Back to the Forties
Spring,” “Cave of the Heart”, “Diversion of Angels”,
“Errand Into the Maze ” and “El Penitente.” plus
“Satyric Festival Song” and “Deep Song”
It’s been well over ten years since I saw the Martha Graham Dance Company perform live. And I have not seen them more than two or three times. Not growing up in this country and living on the West Coast leaves holes in one’s dance knowledge; holes which tapes, photographs and history books can but imperfectly fill. So to watch two consecutive evenings of Graham rep live was an opportunity not to be missed. From overheard conversations in the Mondavi’s airy lobby on both nights, it was clear that for many in this large audience theirs was a first-time exposure to Graham. They were here to see what the legend was all about.
The two evenings provided thrilling experiences, full of surprises both in what they revealed and in what they dispelled.
The programs emphasized work from the forties: “Appalachian Spring, (1944)” “Cave of the Heart (1946”, “Diversion of Angels (1948)”, “Errand Into the Maze (1947)” and “El Penitente (1940).” Also included were the two solos” “Satyric Festival Song” (1932) and “Deep Song” (1937).
Choosing the repertoire from a relatively narrow time frame—less than a decade—in Graham’s immense output, focused the attention on one of her most fertile periods of dance making. The choreographies were superb, and they were superbly realized. No doubt, the Graham dancers were in part inspired by the live music, more than ably provided by the UCDavis Symphony Orchestra. (The orchestra was conducted by Graham company musical director Aaron Sherber, and prepared by D. Kern Holoman and David Amrein).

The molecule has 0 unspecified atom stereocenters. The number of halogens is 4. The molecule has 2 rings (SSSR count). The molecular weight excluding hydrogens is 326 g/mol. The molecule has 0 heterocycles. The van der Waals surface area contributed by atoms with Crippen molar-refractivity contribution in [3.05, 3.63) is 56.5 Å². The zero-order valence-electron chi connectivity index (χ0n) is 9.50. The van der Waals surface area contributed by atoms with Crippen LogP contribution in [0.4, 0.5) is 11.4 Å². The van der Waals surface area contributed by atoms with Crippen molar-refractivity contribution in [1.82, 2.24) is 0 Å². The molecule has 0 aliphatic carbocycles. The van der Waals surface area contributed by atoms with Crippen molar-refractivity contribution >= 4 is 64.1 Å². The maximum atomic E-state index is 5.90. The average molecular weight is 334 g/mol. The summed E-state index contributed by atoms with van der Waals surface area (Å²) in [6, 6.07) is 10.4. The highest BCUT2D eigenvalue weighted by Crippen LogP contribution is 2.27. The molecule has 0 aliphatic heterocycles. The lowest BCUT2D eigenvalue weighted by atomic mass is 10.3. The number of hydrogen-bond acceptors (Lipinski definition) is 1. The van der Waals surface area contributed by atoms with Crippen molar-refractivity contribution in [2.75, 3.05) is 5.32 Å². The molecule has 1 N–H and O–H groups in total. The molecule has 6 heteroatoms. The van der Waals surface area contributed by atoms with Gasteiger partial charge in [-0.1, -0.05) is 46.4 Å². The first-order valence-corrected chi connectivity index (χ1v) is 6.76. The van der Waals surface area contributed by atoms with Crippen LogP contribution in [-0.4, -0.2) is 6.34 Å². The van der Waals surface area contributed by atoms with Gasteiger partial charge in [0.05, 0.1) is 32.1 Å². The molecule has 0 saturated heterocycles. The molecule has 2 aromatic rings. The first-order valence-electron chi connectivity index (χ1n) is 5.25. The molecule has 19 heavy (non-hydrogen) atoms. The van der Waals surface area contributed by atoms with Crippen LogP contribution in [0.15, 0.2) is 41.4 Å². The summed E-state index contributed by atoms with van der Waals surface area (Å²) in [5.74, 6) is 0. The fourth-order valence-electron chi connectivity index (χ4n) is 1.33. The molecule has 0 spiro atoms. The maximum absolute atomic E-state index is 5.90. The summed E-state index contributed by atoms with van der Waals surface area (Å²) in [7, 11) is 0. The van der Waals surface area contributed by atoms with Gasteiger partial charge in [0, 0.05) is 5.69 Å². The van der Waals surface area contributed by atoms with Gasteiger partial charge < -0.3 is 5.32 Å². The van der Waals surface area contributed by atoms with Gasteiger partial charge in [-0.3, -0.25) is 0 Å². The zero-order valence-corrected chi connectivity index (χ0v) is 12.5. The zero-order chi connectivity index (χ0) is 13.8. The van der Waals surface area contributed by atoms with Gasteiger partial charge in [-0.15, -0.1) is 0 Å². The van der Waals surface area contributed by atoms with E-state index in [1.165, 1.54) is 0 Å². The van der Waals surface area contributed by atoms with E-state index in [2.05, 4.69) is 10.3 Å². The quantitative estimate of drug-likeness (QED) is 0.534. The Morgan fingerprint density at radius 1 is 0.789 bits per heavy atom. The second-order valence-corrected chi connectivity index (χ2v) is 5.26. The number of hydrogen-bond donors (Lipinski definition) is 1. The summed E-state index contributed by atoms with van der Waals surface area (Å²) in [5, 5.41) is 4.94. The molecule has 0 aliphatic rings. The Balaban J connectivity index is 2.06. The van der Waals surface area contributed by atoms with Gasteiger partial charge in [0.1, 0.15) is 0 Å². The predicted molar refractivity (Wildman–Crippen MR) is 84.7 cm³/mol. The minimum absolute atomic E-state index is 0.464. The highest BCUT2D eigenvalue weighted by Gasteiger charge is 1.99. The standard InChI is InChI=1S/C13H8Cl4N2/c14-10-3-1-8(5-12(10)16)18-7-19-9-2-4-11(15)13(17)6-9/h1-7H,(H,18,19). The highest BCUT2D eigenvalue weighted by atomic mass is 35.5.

Rarely has having a performing arts series at a university made more sense. To play scores by major mid-century American composers—Aaron Copland, Samuel Barber, Henry Cowell, Norman Dello Joio and Carlo Menotti—who maybe out of fashion today just as Graham’s work is, must have been an eye opener for these young musicians.
Both programs opened and closed with works I have seen live, “Appalachian Spring” and “Diversion of Angels.”
“Appalachian” opens new vistas every time one sees it. For the first time I could actually imagine a tall and lanky Merce Cunningham as the Revivalist. Before I always wondered whether Mr. Cunningham was not secretly considering bolting for the door while performing the part. Maurizio Nardi infused the Revivalist with a kind of wit when he allowed himself to be swooned over by the Followers (Jennifer DePaolo-Rivers, Carrie Ellmore-Tallitsch, Yuko Suzuki and Blakeley White-McGuire). It didn’t take anything away from the fulminating intensity of his raving solo though he did inflect it with a touch of having delivered it before. This was sermon as performance. So it made perfectly good sense that his exit had a note of self-satisfaction about it. He didn’t just release the fists crossed on his back, he actually wiggled his fingers as if in an aside to the audience.
On the first night Christophe Jeannot had pulled himself a little bit more tightly into the role’s framing concept. This preacher’s relationship with the young women was more ambiguous. Where Mr. Nardi almost wallowed in their attention, Mr. Jeannot was flattered, but at the same not quite sure that this adulation was appropriate. When he planted himself on the rock, he nearly screwed his heel into the ground as if to assure his grounding. Later on, when walking over to the waiting young couple, he placed himself next to the Pioneering Woman with a tiny, perfectly executed rond de jambe a terre. “This is who I am and this is where I stand,” it seemed to say.